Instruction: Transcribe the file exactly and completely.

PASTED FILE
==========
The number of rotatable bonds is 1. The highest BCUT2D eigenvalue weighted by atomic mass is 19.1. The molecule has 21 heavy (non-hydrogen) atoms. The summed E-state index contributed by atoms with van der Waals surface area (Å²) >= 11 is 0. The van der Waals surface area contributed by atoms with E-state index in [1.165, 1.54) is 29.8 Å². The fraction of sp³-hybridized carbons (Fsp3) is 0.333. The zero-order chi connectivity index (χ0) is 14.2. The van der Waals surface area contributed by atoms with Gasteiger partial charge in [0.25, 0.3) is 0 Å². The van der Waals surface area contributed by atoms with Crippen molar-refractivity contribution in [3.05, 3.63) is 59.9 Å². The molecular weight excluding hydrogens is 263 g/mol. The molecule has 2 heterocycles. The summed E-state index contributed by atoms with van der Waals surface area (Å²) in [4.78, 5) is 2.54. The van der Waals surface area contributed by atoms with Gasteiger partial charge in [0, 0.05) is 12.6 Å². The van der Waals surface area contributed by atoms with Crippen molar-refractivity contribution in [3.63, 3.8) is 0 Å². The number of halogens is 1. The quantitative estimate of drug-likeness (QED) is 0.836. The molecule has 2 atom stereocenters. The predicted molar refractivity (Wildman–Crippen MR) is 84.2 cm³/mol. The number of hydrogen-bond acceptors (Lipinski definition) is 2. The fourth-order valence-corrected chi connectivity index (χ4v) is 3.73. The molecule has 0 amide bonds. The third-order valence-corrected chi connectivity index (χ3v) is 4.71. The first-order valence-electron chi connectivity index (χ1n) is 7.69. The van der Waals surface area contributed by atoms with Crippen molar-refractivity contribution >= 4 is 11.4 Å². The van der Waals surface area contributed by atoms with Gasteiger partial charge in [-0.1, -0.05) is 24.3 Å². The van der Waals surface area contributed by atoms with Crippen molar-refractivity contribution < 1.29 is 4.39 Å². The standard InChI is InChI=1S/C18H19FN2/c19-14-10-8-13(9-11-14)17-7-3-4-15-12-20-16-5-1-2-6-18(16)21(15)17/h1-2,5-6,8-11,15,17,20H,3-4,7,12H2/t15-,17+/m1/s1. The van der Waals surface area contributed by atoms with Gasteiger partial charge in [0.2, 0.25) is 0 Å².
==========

The number of rotatable bonds is 1. The highest BCUT2D eigenvalue weighted by atomic mass is 19.1. The molecule has 21 heavy (non-hydrogen) atoms. The summed E-state index contributed by atoms with van der Waals surface area (Å²) >= 11 is 0. The van der Waals surface area contributed by atoms with E-state index in [1.165, 1.54) is 29.8 Å². The fraction of sp³-hybridized carbons (Fsp3) is 0.333. The zero-order chi connectivity index (χ0) is 14.2. The van der Waals surface area contributed by atoms with Gasteiger partial charge in [0.25, 0.3) is 0 Å². The van der Waals surface area contributed by atoms with Crippen molar-refractivity contribution in [3.05, 3.63) is 59.9 Å². The molecular weight excluding hydrogens is 263 g/mol. The molecule has 2 heterocycles. The summed E-state index contributed by atoms with van der Waals surface area (Å²) in [4.78, 5) is 2.54. The van der Waals surface area contributed by atoms with Gasteiger partial charge in [0, 0.05) is 12.6 Å². The van der Waals surface area contributed by atoms with Crippen molar-refractivity contribution in [3.63, 3.8) is 0 Å². The number of halogens is 1. The quantitative estimate of drug-likeness (QED) is 0.836. The molecule has 2 atom stereocenters. The predicted molar refractivity (Wildman–Crippen MR) is 84.2 cm³/mol. The number of hydrogen-bond acceptors (Lipinski definition) is 2. The fourth-order valence-corrected chi connectivity index (χ4v) is 3.73. The molecule has 0 amide bonds. The third-order valence-corrected chi connectivity index (χ3v) is 4.71. The first-order valence-electron chi connectivity index (χ1n) is 7.69. The van der Waals surface area contributed by atoms with Crippen molar-refractivity contribution >= 4 is 11.4 Å². The van der Waals surface area contributed by atoms with Gasteiger partial charge in [-0.1, -0.05) is 24.3 Å². The van der Waals surface area contributed by atoms with Crippen molar-refractivity contribution < 1.29 is 4.39 Å². The standard InChI is InChI=1S/C18H19FN2/c19-14-10-8-13(9-11-14)17-7-3-4-15-12-20-16-5-1-2-6-18(16)21(15)17/h1-2,5-6,8-11,15,17,20H,3-4,7,12H2/t15-,17+/m1/s1. The van der Waals surface area contributed by atoms with Gasteiger partial charge in [0.2, 0.25) is 0 Å².